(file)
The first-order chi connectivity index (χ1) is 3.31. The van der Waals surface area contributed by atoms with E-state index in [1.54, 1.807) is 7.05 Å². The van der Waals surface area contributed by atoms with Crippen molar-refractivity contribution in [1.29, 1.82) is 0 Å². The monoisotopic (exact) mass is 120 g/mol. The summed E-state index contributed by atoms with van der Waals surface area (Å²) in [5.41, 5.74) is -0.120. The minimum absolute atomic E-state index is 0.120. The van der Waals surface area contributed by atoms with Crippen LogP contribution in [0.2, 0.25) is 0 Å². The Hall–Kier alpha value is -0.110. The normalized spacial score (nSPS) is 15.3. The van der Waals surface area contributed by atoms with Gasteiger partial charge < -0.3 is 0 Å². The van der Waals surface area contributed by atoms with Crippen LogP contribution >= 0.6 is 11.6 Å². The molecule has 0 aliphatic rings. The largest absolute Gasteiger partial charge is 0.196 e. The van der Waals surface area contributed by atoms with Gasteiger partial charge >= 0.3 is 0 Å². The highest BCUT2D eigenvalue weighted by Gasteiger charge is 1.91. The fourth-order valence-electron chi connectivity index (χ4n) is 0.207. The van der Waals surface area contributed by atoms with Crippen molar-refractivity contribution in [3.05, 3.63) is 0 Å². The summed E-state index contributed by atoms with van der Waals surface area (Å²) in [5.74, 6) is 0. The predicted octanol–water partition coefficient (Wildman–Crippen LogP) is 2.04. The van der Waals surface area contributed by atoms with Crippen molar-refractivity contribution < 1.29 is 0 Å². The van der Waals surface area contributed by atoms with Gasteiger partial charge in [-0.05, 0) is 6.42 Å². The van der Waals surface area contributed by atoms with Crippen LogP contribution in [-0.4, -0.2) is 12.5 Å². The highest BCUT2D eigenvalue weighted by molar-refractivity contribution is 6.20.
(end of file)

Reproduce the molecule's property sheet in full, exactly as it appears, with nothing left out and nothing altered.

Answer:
The first-order chi connectivity index (χ1) is 3.31. The van der Waals surface area contributed by atoms with E-state index in [1.54, 1.807) is 7.05 Å². The van der Waals surface area contributed by atoms with Crippen molar-refractivity contribution in [1.29, 1.82) is 0 Å². The monoisotopic (exact) mass is 120 g/mol. The summed E-state index contributed by atoms with van der Waals surface area (Å²) in [5.41, 5.74) is -0.120. The minimum absolute atomic E-state index is 0.120. The van der Waals surface area contributed by atoms with Crippen LogP contribution in [0.2, 0.25) is 0 Å². The Hall–Kier alpha value is -0.110. The normalized spacial score (nSPS) is 15.3. The van der Waals surface area contributed by atoms with Gasteiger partial charge < -0.3 is 0 Å². The van der Waals surface area contributed by atoms with Crippen LogP contribution >= 0.6 is 11.6 Å². The molecule has 0 aliphatic rings. The largest absolute Gasteiger partial charge is 0.196 e. The van der Waals surface area contributed by atoms with Gasteiger partial charge >= 0.3 is 0 Å². The highest BCUT2D eigenvalue weighted by Gasteiger charge is 1.91. The fourth-order valence-electron chi connectivity index (χ4n) is 0.207. The van der Waals surface area contributed by atoms with Crippen molar-refractivity contribution in [3.05, 3.63) is 0 Å². The summed E-state index contributed by atoms with van der Waals surface area (Å²) in [5.74, 6) is 0. The predicted octanol–water partition coefficient (Wildman–Crippen LogP) is 2.04. The van der Waals surface area contributed by atoms with Crippen molar-refractivity contribution < 1.29 is 0 Å². The van der Waals surface area contributed by atoms with Gasteiger partial charge in [-0.05, 0) is 6.42 Å². The van der Waals surface area contributed by atoms with Crippen LogP contribution in [-0.4, -0.2) is 12.5 Å². The highest BCUT2D eigenvalue weighted by molar-refractivity contribution is 6.20.